Seattle Mariners 2004 Season Preview
By Robert Nishihara
To his credit, his formula worked well enough to bring a pair of World Series crowns to the Toronto Blue Jays in 1992-1993 and an AL-record tying 116 wins to the Mariners in 2001.
However, Gillick's steadfast formula, particularly his unwillingness to alter his team's roster at the trade deadline, has not worked out quite so well in the past two seasons. Seattle, despite great promise in the first half of each of those seasons, has finished out of the money in both 2002 and 2003. The fallout for such shortcomings has been considerable. Pat Gillick resigned, and former Anaheim GM Bill Bavasi was hired as his replacement.
So, what did Bill Bavasi inherit?
An aging but still dangerous club only a few seasons removed from 116 wins. Despite that seemingly optimistic outlook, change has happened quickly under Bavasi's watch.
Gone from the club are several significant names from the team's 2003 roster. Rangy centerfielder Mike Cameron took off for Shea Stadium, shortstop Carlos Guillen was traded to baseball purgatory, closer (and franchise saves leader) Kaz Sasaki left for Japan, longtime set-up man Arthur Rhodes left for division rival Oakland, and third baseman Jeff Cirillo was dealt to San Diego for whatever the team could get for him.
Thus, the 2004 Seattle Mariners will definitely have a different look.
New faces include former San Francisco shortstop Rich Aurilia, one-time World Series hero Scott Speizio, former Kansas City 1B/OF Raul Ibanez, and former Minnesota closer Eddie Guadardo.
Predictably, the biggest question this off-season in the Great Northwest is whether or not the Mariners will be better in 2004.
And the answer to that question is, surprisingly, "yes".
Perennial prospect Ben Davis is expected to assume full-time duties behind the plate. Davis, who was once considered the bluest chip in San Diego's farm system, has never really developed into the star catcher that he was long projected to be. In fact, 2003 represented one of his poorest offensive seasons to date. His .284 OBP and .384 SLG were very poor numbers, indeed. However, Seattle's 2003 starting catcher, Dan Wilson, fared even worse. Wilson slugged only .339 to go along with an equally unimpressive .272 OBP. Given that each catcher is adequate, if unspectacular, defensively, turning to Davis for full-time duty in 2004 is likely a better option than what the team had behind the dish in 2003. Also, Davis just turned 27 (Wilson is 35) and there is still some hope that it's not too late for him to reach some of his enormous early potential.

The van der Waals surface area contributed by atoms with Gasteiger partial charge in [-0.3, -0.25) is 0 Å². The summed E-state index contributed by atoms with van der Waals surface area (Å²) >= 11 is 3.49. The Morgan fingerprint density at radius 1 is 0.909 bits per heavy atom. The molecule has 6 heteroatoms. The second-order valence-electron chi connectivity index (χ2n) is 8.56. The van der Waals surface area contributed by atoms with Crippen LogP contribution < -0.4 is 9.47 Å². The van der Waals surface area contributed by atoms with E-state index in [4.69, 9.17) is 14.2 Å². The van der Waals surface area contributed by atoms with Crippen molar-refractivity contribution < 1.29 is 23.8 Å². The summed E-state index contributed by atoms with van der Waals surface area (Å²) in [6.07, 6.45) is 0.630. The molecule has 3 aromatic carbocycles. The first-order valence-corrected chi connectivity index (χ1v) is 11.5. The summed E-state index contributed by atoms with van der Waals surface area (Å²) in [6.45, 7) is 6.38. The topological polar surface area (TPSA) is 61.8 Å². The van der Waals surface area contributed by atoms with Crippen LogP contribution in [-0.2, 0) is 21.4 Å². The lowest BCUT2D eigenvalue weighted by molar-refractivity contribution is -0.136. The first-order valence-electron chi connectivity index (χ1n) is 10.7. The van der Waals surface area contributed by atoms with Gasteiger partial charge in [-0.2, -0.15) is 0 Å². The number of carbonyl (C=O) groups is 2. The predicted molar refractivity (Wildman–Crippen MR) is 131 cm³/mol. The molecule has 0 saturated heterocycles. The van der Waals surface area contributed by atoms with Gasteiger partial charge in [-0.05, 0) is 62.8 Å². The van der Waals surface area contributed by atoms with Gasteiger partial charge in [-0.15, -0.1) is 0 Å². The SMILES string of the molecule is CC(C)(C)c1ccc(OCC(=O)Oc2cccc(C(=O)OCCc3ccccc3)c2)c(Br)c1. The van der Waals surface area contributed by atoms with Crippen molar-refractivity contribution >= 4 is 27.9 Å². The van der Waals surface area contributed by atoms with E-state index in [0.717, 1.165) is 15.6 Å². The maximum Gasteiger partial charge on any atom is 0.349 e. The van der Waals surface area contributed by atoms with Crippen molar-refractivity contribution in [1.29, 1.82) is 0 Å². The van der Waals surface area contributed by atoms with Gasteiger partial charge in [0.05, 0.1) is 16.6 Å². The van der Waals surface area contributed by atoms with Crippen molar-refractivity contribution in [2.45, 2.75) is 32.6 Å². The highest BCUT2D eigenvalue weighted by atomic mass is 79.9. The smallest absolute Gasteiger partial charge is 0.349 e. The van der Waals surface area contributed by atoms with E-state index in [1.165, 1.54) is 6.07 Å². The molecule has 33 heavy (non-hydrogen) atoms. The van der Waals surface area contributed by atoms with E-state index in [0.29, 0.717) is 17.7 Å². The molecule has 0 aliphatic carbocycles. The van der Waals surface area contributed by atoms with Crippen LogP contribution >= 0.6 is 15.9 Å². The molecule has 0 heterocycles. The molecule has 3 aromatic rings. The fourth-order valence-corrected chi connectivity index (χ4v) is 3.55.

There was a time when you could pencil in a .300 average, 20-30 homers, and 90-100 RBI for John Olerud before the season started and know that his numbers were practically guaranteed to fall within that range by season's end. In 2003, however, the now-35-year old Olerud slipped, his offensive production taking a nosedive. He hit just 10 homers, slugged only .390, and drove in only 83 runs (his lowest total in 7 seasons). His .269 average was 28 points below his career mark and, likewise, his .372 OBP was 30 points off from his impressive career OBP of .402. Was 2003 merely an aberration on an otherwise remarkably consistent career or did it represent the end of John Olerud's reign as an effective hitter and run producer? Given his nearly identical (and far superior) numbers from 2001 and 2002, I'm inclined believe the former rather than the latter. While Olerud's numbers may well continue to decline from those he produced just a few seasons ago, there's every reason to believe that his numbers in 2004 will look a lot more like those from 2001 and 2002 than the ones he fell to last year.
Second baseman Bret Boone has established himself as one of the premier 2B in the AL. He has driven in over 100 runs in each of his three seasons in Seattle. In addition, he's averaged 32 homers and 106 runs scored a year over that same stretch. He's become a reliable middle of the order bat for the Mariners and should continue to do so for the next few seasons. And, defensively, he's won a Gold Glove in each of the last two seasons. Though some have noted that his range has shortened, his ability to make plays on the balls he does get to has never been better.
Shortstop Rich Aurilia joins the team in 2004 as a free agent. His predecessor, Carlos Guillen, was shipped off to the Tigers in offseason. Guillen was merely adequate defensively and produced modest numbers at the plate. In contrast, Aurilia is a proven threat on offense, averaging over 20 homers and 70+ RBI per season in his five years as the starting shortstop for San Francisco. Though he experienced career-lows in homers (13) and RBI (58) in 2003, his likely return to career averages bodes for Seattle's offense. Defensively, he's been criticized for a lack of range. However, it is only the last two seasons that that has really been accurate and much of his 2002 season was spent playing through a myriad of nagging injuries. He's still sure-handed and far from a defensive liability. However, with Aurilia and Boone manning the middle infield for the Mariners, there is some reason for concern defensively (particularly, concerning range-related factors).
Third base has been a disaster for Seattle in recent years. Jeff Cirillo was brought in to anchor the position in 2002. Unfortunately, Cirillo failed. In fact, he failed spectacularly. Coming off a string of five of six seasons hitting .300 or better and steady (and occasionally, stellar) glove work, Cirillo seemed a perfect fit for the hot corner at Safeco Field. However, Cirillo simply failed to hit for the Mariners. His .249 average and awful .328 SLG in 2002 were disappointments, but were to pale in comparison to his 2003 numbers. Cirillo hit only .205 and slugged .271 before being benched. In the offseason, he was dealt to San Diego for pitcher Kevin Jarvis and catcher Wiki Gonzalez.